• S1 and S0 determine whether the trigger is on rising edge or falling edge so you can use either normally open of normally closed. Normally closed are usually considered safer because if a wire falls off, it'll cause a trigger and so fail "safe". Whereas if you use a normally open switch and a wire falls off, it'll never trigger.



  • @deckingman:

    S1 and S0 determine whether the trigger is on rising edge or falling edge so you can use either normally open of normally closed. Normally closed are usually considered safer because if a wire falls off, it'll cause a trigger and so fail "safe". Whereas if you use a normally open switch and a wire falls off, it'll never trigger.

    Exactly, that's another good reason to have them. But the opposite is true for a run out sensor. If the switch is normally closed on a run out sensor, then having filament against the sensor means the switch is 'opened' and thus if a wire falls off, nothing happens because the switch was already opened, and thus if filament runs out, nothing is triggered. This is why I prefer the normally closed switch for run out sensors, because then if a wire falls off, it'll instantly pause because the state changes to open =D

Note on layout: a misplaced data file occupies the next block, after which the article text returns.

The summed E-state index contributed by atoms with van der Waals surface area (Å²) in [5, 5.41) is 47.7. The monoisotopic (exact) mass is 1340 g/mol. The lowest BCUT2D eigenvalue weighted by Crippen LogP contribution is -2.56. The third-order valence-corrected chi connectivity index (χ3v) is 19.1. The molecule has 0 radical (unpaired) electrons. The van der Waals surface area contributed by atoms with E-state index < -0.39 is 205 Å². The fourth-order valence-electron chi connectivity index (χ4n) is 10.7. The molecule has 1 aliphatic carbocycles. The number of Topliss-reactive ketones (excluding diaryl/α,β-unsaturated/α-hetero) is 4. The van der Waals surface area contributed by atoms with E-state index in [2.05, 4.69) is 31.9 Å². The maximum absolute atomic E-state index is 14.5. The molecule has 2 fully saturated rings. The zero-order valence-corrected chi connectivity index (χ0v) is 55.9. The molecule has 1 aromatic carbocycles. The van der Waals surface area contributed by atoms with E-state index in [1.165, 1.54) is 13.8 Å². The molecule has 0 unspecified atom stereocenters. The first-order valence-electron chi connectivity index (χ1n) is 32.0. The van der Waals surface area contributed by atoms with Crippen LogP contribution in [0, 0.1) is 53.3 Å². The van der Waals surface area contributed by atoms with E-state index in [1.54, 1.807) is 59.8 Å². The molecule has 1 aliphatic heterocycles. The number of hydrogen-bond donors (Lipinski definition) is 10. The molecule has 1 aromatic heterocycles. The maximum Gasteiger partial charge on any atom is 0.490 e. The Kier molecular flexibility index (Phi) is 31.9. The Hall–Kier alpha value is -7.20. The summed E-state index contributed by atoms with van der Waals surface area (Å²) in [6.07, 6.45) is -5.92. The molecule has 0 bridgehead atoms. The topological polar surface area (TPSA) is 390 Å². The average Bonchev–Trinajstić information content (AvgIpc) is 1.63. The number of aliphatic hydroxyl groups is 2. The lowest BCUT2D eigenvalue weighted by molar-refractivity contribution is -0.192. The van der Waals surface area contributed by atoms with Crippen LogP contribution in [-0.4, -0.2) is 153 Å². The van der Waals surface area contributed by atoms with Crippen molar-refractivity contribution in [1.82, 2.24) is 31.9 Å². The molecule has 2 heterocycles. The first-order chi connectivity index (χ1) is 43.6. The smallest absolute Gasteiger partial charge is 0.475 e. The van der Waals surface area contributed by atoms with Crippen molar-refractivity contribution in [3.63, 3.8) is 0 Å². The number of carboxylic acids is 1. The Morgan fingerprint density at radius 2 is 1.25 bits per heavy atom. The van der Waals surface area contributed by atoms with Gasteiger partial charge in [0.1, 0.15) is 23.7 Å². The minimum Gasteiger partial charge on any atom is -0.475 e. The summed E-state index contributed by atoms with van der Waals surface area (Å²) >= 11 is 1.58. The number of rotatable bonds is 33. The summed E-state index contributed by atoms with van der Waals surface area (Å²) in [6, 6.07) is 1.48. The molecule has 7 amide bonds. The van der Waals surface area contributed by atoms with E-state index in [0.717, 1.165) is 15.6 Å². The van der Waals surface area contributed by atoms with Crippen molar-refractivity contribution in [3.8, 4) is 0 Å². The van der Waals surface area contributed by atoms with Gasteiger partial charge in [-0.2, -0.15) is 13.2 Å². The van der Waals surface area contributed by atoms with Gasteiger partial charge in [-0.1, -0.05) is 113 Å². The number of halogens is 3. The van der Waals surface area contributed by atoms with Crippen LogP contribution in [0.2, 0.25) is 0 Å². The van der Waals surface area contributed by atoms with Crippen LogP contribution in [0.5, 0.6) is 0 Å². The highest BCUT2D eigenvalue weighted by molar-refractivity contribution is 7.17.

• Ahhh OK. I have to agree. Although the switch is normally closed at rest, it's mechanical installation effectively inverts the logic.

    Actually, I do exactly the same on the proximity switch I use my Z end stop/probe. It's mounted on the hot end itself so normally in contact with the carriage. When the bed rises, it pushes up on the hot end and breaks the contact.

    Apologies, for not thinking through how a run out sensor might work.



  • @deckingman:

    Ahhh OK. I have to agree. Although the switch is normally closed at rest, it's mechanical installation effectively inverts the logic.

    Actually, I do exactly the same on the proximity switch I use my Z end stop/probe. It's mounted on the hot end itself so normally in contact with the carriage. When the bed rises, it pushes up on the hot end and breaks the contact.

    Apologies, for not thinking through how a run out sensor might work.

    No problem, I didn't think you were referencing the run out sensor itself with the comment lol. Thought you were talking about end stop switches in general =D

    Currently in the process of moving my printer back to the now permanent 'work room/office', and hopefully gonna have my new printer up and running within a few weeks. Cant' wait to give it a shot!